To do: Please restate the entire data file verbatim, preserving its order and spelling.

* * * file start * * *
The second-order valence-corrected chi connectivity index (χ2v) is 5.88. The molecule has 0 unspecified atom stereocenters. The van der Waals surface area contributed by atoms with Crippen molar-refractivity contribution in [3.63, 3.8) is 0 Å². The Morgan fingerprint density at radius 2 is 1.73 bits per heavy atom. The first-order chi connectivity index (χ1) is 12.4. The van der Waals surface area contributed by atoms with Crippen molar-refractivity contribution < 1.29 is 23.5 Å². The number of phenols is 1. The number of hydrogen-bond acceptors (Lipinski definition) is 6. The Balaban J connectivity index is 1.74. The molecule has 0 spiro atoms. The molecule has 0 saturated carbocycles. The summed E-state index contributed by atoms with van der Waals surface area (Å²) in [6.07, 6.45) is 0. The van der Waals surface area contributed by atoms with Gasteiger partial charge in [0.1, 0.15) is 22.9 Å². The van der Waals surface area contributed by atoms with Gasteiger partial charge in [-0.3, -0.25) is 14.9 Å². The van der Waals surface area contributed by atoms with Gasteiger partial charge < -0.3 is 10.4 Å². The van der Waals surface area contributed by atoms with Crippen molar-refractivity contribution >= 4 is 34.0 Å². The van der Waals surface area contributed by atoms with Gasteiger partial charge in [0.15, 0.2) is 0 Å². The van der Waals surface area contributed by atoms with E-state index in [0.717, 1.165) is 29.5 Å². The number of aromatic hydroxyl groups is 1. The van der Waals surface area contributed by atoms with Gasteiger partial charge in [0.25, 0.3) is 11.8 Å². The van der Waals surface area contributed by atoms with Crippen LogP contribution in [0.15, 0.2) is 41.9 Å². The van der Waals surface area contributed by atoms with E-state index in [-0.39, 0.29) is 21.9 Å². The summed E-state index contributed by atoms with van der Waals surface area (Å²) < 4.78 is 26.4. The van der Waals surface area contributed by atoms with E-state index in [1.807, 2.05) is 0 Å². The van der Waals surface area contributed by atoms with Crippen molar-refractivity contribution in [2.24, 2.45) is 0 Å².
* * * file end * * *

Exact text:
The second-order valence-corrected chi connectivity index (χ2v) is 5.88. The molecule has 0 unspecified atom stereocenters. The van der Waals surface area contributed by atoms with Crippen molar-refractivity contribution in [3.63, 3.8) is 0 Å². The Morgan fingerprint density at radius 2 is 1.73 bits per heavy atom. The first-order chi connectivity index (χ1) is 12.4. The van der Waals surface area contributed by atoms with Crippen molar-refractivity contribution < 1.29 is 23.5 Å². The number of phenols is 1. The number of hydrogen-bond acceptors (Lipinski definition) is 6. The Balaban J connectivity index is 1.74. The molecule has 0 spiro atoms. The molecule has 0 saturated carbocycles. The summed E-state index contributed by atoms with van der Waals surface area (Å²) in [6.07, 6.45) is 0. The van der Waals surface area contributed by atoms with Gasteiger partial charge in [0.1, 0.15) is 22.9 Å². The van der Waals surface area contributed by atoms with Gasteiger partial charge in [-0.3, -0.25) is 14.9 Å². The van der Waals surface area contributed by atoms with Gasteiger partial charge < -0.3 is 10.4 Å². The van der Waals surface area contributed by atoms with Crippen molar-refractivity contribution >= 4 is 34.0 Å². The van der Waals surface area contributed by atoms with Gasteiger partial charge in [0.15, 0.2) is 0 Å². The van der Waals surface area contributed by atoms with E-state index in [0.717, 1.165) is 29.5 Å². The number of aromatic hydroxyl groups is 1. The van der Waals surface area contributed by atoms with Gasteiger partial charge in [0.25, 0.3) is 11.8 Å². The van der Waals surface area contributed by atoms with Crippen LogP contribution in [0.15, 0.2) is 41.9 Å². The van der Waals surface area contributed by atoms with E-state index in [-0.39, 0.29) is 21.9 Å². The summed E-state index contributed by atoms with van der Waals surface area (Å²) < 4.78 is 26.4. The van der Waals surface area contributed by atoms with E-state index in [1.807, 2.05) is 0 Å². The van der Waals surface area contributed by atoms with Crippen molar-refractivity contribution in [2.24, 2.45) is 0 Å².